Prime Minister Shehbaz Sharif has a tough time ahead of him in managing a ramshackle country being run into a blind alley by self-proclaimed “most popular politician” Imran Khan, whose Pakistan Tehreek-e-Insaf has a government in over half the country’s territory. Khan’s “greatness” is premised on his perceived “defiance,” which the people of Pakistan love, even as the rest of the world sees it as a populist rhetoric that leans on the “Islamic touch” to mislead the masses. During his time as prime minister, he bucked the Chinese on the Belt and Road Initiative; challenged the Americans; offended the Arabs in the Gulf; and was forced to clarify to Iran why Pakistan staged a military exercise in Azerbaijan when Iranian troops were on its border over a longstanding dispute.
The incumbent prime minister inherited this mess in a clearly weakened position, with no stronghold in Punjab and a leadership persistently undermined by his elder brother, Nawaz Sharif, who projects differing views while sitting abroad. A realist administrator with little appetite for “confrontation,” Shehbaz has struggled to lead a state so hounded by internal and external roadblocks, warning of harsher times ahead as the country struggles to steer itself out of a persistent economic crisis. The main obstacle—since resolved—was to revive a bailout program with the International Monetary Fund (IMF) stalled due to violations by the PTI government. The other, more important, job was to repair the damage done by Khan to Pakistan’s international relations, especially with the U.S., during the rule of a Democratic party in decline that is inclined to favor India in the Indo-Pacific region. Khan was thick with Republican Trump, who now wants another term in office. The signs don’t bode well.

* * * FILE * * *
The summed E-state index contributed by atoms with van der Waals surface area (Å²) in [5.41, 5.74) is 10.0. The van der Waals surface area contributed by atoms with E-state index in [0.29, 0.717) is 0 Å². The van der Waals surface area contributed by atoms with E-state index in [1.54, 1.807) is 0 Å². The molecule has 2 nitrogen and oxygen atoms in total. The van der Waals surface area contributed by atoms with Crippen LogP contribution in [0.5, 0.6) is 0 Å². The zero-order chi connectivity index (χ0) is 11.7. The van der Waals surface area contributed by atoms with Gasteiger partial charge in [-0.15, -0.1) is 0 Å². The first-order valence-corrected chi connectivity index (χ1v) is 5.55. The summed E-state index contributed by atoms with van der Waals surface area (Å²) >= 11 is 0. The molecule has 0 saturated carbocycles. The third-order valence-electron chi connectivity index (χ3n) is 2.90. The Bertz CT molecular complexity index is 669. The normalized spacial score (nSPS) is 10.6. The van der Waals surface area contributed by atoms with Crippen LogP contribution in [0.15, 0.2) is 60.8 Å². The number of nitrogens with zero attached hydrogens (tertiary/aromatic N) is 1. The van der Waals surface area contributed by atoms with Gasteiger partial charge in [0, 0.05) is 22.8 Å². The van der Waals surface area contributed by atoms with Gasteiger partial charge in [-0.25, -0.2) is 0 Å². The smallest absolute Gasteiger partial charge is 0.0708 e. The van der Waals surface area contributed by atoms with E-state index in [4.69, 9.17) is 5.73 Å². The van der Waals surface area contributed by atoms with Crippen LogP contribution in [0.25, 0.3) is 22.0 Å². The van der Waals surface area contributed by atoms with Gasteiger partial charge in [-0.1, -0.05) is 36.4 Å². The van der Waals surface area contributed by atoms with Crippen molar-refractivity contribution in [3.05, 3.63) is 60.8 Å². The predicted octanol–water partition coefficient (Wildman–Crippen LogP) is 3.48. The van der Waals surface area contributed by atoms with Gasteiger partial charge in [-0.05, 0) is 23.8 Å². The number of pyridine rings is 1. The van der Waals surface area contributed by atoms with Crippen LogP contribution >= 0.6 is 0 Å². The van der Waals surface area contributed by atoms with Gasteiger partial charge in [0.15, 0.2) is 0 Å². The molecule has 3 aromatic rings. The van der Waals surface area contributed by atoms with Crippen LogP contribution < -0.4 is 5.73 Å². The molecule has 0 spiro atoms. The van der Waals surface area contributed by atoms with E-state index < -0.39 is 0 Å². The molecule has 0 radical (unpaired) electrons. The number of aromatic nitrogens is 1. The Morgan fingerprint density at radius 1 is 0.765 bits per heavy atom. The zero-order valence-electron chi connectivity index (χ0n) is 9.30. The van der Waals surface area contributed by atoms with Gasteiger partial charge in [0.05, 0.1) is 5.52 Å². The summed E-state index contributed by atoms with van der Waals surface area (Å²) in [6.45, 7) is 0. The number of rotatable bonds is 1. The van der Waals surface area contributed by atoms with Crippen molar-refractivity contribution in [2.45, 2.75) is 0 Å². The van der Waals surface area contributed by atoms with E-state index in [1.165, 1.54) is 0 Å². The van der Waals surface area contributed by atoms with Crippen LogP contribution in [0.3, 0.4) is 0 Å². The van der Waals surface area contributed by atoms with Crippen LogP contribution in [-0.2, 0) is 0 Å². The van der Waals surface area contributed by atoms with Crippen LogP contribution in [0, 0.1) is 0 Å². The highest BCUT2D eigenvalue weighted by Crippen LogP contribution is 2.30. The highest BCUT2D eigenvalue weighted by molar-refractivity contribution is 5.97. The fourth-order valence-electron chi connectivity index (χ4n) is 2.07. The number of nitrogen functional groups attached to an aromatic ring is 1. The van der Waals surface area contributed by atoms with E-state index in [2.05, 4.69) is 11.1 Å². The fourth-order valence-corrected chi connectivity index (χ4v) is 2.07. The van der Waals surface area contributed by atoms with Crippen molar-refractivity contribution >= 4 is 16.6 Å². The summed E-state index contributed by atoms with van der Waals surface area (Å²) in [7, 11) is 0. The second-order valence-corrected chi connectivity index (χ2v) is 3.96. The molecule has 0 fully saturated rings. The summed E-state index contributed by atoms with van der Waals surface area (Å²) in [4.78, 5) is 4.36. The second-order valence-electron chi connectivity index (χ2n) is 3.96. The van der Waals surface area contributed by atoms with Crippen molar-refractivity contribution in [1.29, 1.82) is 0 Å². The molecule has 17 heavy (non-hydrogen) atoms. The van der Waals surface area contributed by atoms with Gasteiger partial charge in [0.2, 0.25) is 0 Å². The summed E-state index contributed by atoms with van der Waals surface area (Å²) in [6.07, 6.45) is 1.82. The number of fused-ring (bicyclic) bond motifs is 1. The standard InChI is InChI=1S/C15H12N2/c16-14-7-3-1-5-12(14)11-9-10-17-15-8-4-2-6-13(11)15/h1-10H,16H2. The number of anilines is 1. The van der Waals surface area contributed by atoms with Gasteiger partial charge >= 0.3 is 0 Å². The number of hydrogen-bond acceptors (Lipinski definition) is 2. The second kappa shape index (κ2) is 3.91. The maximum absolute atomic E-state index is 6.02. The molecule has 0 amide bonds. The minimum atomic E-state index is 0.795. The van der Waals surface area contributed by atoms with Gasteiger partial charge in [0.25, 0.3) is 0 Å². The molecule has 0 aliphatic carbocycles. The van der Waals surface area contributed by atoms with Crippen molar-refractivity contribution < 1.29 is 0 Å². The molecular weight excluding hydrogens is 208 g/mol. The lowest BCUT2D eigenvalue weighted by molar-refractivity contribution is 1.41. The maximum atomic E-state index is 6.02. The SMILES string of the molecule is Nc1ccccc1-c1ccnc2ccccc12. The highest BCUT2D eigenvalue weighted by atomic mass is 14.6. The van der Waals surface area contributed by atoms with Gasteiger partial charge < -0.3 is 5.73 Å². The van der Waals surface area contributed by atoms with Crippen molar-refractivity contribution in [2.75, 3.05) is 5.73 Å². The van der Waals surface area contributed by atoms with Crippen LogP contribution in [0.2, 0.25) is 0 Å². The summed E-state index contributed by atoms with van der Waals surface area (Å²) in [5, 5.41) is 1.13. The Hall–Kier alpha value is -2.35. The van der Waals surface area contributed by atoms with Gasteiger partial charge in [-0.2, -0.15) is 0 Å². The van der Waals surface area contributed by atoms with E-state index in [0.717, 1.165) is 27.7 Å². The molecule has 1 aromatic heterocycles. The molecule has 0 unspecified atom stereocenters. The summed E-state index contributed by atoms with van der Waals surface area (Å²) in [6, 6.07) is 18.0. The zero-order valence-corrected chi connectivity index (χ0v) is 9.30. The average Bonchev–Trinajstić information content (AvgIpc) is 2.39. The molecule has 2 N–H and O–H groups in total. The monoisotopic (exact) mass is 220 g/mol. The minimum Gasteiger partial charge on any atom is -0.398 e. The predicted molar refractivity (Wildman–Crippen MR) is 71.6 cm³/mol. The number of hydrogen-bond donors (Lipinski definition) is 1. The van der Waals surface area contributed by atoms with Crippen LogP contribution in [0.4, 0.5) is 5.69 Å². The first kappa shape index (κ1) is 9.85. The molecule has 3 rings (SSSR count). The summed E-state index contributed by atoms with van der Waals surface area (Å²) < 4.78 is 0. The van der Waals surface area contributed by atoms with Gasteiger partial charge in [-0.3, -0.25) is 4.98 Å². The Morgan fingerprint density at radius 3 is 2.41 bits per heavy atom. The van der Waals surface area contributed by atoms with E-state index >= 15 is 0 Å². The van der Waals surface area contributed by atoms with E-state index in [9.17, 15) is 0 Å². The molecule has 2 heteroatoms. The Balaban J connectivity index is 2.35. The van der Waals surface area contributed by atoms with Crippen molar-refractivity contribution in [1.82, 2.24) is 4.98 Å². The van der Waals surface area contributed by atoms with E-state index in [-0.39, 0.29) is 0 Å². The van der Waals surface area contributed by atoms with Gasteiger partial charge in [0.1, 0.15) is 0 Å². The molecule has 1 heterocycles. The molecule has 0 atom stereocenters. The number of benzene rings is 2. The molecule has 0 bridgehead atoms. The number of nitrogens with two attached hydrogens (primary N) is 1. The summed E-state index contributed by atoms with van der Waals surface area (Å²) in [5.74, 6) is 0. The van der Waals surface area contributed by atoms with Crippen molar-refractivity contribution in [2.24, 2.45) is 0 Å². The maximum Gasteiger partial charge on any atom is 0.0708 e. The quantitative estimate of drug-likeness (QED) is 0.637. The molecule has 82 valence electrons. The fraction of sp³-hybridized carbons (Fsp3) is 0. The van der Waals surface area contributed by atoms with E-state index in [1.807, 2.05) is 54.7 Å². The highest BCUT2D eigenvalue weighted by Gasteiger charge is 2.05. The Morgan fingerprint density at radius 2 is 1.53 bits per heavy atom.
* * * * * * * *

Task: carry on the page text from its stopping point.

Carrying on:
Pakistan is lame-duck in the region compared to neighboring India and Bangladesh. Despite his reputation as a great administrator, Shehbaz is too hampered by the loss of important provinces to Khan, whose popularity rests on hating the West—i.e. America—and “ruling families who have undermined Pakistan through their corruption.” Is it fair to pin our hopes on Shehbaz?
When he last ruled Punjab—from 2013-2018—Shehbaz Sharif boasted exemplary governance in the midst of all the risks taken by the Army through its Kashmir jihad and the proxy rule of the Taliban in Afghanistan. This has not been visible in the six-odd months he’s been prime minister. Given the current conditions, some experts believe Shehbaz will have no choice but to proceed for early elections after a few more months in power due to the pressures of managing a multi-party coalition and the prevailing economic crisis. But with much of the country still reeling from the aftermath of the floods and growing unrest in regions with a weak writ of the state, even elections are no panacea to all that ails Pakistan. Time is running out; even if the ruling coalition completes its constitutional term, elections would take place in less than a year, hardly enough time for Islamabad to offer the relief sought by the public to woo it away from the lure of Khan.